TORONTO — In his playoff rematch with the Toronto Raptors, LeBron James proved even more lethal than last time.
In fact, James may be more lethal now than ever.
James averaged 26 points per game as Cleveland took down Toronto to win last year’s Eastern Conference Finals in six games. This year, James is averaging 34.4 points, nine rebounds and 7.1 assists per game in eight playoff encounters.
Such a stat line has never been accomplished by anyone over the course of an entire postseason.
“I think he understands the moment,” Raptors coach Dwane Casey said Saturday. “I think he’s chasing Michael (Jordan). I think he’s chasing rings. That’s what a guy at his level does.”
Asked to compare the James he faced this year to the player he opposed last spring, Raptors guard DeMar DeRozan said he noticed a definite difference.
“He seems a lot faster and quicker this year from last year,” DeRozan said Saturday. “That extra hop step, everything out there on the court. You look on the scoresheet after the game and he’s still playing 42 minutes a game. It’s incredible for somebody with that amount of mileage on him to be able to come back and seem faster and quicker that next year. “
That mileage isn’t insignificant. Now 32, James has already accumulated 10 full seasons and more than 40,000 career minutes. Nevertheless, it seems he’s speeding up, not slowing down.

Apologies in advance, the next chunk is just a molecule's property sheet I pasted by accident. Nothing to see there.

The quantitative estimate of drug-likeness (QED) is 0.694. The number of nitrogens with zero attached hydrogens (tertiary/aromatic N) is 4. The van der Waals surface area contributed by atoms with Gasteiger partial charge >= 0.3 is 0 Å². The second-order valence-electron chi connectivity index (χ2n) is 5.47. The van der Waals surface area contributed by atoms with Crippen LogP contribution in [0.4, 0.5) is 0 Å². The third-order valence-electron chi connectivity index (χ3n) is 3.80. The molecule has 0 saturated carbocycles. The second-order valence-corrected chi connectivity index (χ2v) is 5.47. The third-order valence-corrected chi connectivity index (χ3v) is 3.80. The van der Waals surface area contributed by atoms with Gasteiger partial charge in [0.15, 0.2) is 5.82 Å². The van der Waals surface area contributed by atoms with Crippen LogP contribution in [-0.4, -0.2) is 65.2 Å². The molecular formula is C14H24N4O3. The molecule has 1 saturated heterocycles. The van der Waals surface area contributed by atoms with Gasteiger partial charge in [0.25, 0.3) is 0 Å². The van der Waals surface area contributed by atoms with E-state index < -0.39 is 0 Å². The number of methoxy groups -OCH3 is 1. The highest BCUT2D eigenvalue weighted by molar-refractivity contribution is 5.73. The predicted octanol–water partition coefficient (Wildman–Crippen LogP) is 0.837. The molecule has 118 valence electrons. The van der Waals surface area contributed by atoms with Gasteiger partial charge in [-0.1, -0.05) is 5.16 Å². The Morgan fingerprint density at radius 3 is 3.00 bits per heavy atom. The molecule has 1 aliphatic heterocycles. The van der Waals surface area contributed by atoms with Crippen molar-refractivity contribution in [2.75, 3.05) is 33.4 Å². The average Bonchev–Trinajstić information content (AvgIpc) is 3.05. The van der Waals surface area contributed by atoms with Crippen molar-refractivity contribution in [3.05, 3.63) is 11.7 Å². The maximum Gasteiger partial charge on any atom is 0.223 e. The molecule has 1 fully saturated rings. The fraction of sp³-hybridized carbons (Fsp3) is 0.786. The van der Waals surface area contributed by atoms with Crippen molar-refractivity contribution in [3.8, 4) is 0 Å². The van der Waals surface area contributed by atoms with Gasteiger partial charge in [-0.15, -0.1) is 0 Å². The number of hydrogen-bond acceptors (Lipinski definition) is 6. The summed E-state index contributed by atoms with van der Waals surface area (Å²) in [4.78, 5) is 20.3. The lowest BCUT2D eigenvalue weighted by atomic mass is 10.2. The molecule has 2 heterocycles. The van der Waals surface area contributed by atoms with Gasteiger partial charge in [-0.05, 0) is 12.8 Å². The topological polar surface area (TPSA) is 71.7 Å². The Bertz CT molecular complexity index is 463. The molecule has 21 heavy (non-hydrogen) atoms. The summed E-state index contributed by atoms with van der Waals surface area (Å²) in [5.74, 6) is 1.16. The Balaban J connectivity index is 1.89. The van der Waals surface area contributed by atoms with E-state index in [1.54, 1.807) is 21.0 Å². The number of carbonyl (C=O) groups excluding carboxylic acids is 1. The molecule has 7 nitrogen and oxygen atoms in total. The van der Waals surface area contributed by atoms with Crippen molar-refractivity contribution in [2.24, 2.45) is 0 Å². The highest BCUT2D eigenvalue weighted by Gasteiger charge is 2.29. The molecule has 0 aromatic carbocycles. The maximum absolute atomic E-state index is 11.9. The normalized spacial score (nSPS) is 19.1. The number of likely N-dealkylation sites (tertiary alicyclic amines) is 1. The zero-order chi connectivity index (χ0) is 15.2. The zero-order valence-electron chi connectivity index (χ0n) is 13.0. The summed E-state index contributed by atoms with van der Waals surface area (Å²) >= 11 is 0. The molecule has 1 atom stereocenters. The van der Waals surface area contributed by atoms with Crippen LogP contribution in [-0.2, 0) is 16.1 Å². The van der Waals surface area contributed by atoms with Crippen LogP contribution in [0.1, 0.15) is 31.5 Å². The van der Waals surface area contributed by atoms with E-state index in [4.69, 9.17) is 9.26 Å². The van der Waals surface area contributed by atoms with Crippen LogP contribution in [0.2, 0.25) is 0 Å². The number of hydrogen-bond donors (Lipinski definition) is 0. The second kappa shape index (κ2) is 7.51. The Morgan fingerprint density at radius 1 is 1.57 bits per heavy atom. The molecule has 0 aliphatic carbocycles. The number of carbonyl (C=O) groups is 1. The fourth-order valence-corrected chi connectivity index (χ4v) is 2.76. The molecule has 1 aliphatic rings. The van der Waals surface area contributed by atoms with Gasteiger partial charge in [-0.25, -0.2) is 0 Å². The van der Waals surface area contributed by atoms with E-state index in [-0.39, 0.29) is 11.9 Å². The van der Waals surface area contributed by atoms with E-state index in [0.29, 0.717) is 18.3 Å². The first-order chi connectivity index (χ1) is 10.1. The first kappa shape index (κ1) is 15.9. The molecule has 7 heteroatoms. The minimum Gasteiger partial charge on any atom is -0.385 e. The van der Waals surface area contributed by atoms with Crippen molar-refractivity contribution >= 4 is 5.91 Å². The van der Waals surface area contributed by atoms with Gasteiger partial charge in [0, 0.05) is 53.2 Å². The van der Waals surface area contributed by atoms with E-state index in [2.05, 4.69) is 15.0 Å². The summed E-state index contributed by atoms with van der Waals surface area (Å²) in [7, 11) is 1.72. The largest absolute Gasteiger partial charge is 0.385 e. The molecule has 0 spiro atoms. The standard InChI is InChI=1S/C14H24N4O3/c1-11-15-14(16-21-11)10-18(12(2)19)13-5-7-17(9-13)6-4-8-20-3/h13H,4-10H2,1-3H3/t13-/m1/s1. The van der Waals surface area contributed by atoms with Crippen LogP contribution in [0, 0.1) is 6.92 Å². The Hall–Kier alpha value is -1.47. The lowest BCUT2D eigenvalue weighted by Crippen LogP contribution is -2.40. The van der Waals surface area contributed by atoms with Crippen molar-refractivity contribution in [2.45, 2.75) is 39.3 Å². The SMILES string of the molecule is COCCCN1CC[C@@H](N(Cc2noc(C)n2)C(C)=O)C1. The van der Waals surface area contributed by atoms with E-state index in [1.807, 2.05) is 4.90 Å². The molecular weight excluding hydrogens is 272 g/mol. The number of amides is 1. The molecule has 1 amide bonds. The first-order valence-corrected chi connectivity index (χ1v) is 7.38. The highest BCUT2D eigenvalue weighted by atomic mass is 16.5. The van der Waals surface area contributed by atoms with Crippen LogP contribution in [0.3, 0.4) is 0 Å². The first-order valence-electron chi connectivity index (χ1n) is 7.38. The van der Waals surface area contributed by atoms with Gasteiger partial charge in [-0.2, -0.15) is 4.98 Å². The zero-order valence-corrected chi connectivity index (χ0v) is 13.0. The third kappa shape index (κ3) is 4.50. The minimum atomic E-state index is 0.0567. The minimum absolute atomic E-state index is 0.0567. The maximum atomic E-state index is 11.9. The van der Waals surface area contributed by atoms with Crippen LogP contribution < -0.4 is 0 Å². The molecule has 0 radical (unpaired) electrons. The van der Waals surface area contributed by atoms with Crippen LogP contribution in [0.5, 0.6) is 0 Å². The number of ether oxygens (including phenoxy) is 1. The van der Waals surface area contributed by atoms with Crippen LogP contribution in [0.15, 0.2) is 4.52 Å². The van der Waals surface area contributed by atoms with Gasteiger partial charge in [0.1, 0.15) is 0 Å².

“I’m very impressed,” Cavs coach Tyronn Lue said. “Since the second half of the season, he’s really gone to another level. It started in the second half of the regular season and carried over to the playoffs. We’re just riding him right now. The way he’s been playing is phenomenal. He’s carrying this team and everyone is chipping in and trying to help him as much as possible.”
For his part, James insists both he and the Cavaliers still have room for improvement.
“We have another level,” James said after scoring 35 points in Sunday’s Game 4 win that clinched Cleveland’s second straight series sweep. “We’re going to work on our habits this week and see what happens. Even though we won this series, there’s some things we can clean up. We have another level and we believe we can get there.”
Dating to last season’s rally in the NBA Finals, the Cavs have won 11 consecutive playoff games, two shy of the NBA’s record set by the Los Angeles Lakers over the 1988 and 1989 postseasons. No one has played a bigger role in that run than James.
“He’s just been on another level,” injured Raptors guard Kyle Lowry said. “He’s just raised his game.”
Toronto’s Serge Ibaka, who played with Okalahoma City when the Thunder lost to James’ Miami Heat in the 2012 Finals, said he’s never seen LeBron better than right now.
“This is the best I’ve seen him play,” Ibaka said. “He’s just the motor of that team. He does everything. He creates, he helps on defense, he does everything.”
With James and the rest of his teammates burying opponents with a barrage of 3-pointers, Casey said it will take “a Herculean effort” to unseat the defending champs.
“You’re going to have to have very flexible defenders,” Casey said, “and you’re going to have score 117, 118 points a night.”
James made a team-high five 3-pointers Sunday, and went 8 for 9 at the free throw line. He also made it clear to Lue that he didn’t want to take time off with a series win, and a chance at rest, on the line.
“He tries to go as far as we need him,” Lue said. “In that fourth quarter, I tried to get him out for a couple of minutes, but he said, ‘No, I’m fine, just get me a timeout and I’ll be OK.’”
Unfortunately for Cleveland’s opponents, there’s no such option.
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